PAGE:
OSHA: Georgia Auto Manufacturer Exposed Auto Workers to Risk of Serious Injury, Death
Some auto industry workers in Georgia face serious safety hazards in the workplace that place them at risk of workplace injury, as a recent federal work safety investigation shows.
The federal Occupational Safety and Health Administration cited HP Pelzer Automotive Systems Inc. of Thomson, as well as staffing agency Sizemore Inc., for 22 safety and health violations. HP Pelzer Automotive Systems manufactures molded automotive trim components including outer dashes, hoodliners, package trays and trunk parts for major car manufacturers. OSHA began inspections at the Thomson facility last year after it received complaints alleging that workers faced the risk of amputations and lacerations in the course of their daily work.
OSHA recently proposed penalties for Pelzer of more than $201,000 for the serious safety violations including three repeat violations associated with previous inspections in 2008 and 2009. In a news release, the agency said HP Pelzer continued to put workers at risk of serious injury or death by failing to correct unguarded equipment and other safety hazards at the Thomson plant. The plant employs 256 workers, including 176 temporary workers.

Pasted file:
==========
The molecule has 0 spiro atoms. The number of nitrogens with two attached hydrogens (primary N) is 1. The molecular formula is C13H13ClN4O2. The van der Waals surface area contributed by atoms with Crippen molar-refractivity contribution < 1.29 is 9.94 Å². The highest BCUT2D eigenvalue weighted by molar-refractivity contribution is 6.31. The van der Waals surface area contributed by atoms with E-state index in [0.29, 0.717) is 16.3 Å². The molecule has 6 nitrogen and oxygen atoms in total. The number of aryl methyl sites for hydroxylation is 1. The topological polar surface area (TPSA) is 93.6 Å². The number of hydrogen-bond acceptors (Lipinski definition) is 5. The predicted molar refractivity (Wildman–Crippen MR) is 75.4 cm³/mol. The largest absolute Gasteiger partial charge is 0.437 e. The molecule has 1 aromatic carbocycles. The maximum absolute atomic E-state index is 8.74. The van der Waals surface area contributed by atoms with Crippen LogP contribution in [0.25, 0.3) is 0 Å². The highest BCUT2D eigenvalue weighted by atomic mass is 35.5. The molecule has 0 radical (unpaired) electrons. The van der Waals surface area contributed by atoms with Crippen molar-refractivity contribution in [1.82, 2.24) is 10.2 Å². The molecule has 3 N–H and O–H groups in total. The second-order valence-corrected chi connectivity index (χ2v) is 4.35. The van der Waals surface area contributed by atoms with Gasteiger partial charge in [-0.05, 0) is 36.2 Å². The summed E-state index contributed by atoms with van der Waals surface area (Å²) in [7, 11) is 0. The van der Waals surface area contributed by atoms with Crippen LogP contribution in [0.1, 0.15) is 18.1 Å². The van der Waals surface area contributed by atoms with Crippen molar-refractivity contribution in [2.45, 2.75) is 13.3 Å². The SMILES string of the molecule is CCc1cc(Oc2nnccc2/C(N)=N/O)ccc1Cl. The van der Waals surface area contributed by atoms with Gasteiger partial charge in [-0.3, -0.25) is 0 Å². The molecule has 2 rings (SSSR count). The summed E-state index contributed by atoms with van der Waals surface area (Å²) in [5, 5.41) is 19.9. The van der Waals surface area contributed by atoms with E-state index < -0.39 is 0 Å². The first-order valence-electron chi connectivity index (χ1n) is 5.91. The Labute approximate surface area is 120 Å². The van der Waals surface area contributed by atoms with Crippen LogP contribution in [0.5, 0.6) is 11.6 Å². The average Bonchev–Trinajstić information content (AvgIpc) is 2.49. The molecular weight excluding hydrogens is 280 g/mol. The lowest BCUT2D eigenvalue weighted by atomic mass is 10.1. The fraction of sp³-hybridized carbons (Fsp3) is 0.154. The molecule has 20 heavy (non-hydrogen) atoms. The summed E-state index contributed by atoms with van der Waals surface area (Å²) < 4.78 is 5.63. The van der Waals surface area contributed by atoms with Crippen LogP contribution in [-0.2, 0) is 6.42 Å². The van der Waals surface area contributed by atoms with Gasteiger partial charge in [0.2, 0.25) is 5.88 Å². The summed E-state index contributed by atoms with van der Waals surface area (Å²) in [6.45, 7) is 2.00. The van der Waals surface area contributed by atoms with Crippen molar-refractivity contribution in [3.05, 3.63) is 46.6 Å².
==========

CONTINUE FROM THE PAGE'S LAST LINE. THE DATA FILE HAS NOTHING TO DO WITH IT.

According to OSHA, the automotive company:
- Failed to prevent workers from using compressed air for cleaning without the means to regulate the pressure.
- Allowed workers to be exposed to the possibility of thermal skin burns from hot pipes.
- Lacked appropriate lockout/tag-out procedures
- Failed to make sure exit routes at the facility were unblocked.
OSHA also said that Sizemore Inc., a staffing agency with an administrative office at the manufacturing facility, needs to ensure that its temporary workers receive health and safety training. OSHA cited Sizemore with one serious health citation with a proposed penalty of $6,000 for not providing temporary workers with training regarding formaldehyde and its hazards.
Close proximity to machinery or equipment could place auto manufacturing workers at risk of amputations and lacerations if their clothing or limbs get caught in machinery. Additionally, workers are at risk of repetitive stress injury from performing the same activities over and over again without a break, as well as sprains, strains and fractures.
OSHA recently announced a workplace safety and health initiative targeting temp workers. In the news release regarding the Georgia plant, the agency said it intends to be tough on staffing agencies that place workers in jobs but fail to prioritize their safety.
Employers everywhere have a responsibility to ensure their workplaces are free of hazards that are likely to cause death or serious injuries to workers. Workers who are injured the job in Georgia may be eligible for workers’ compensation and disability benefits.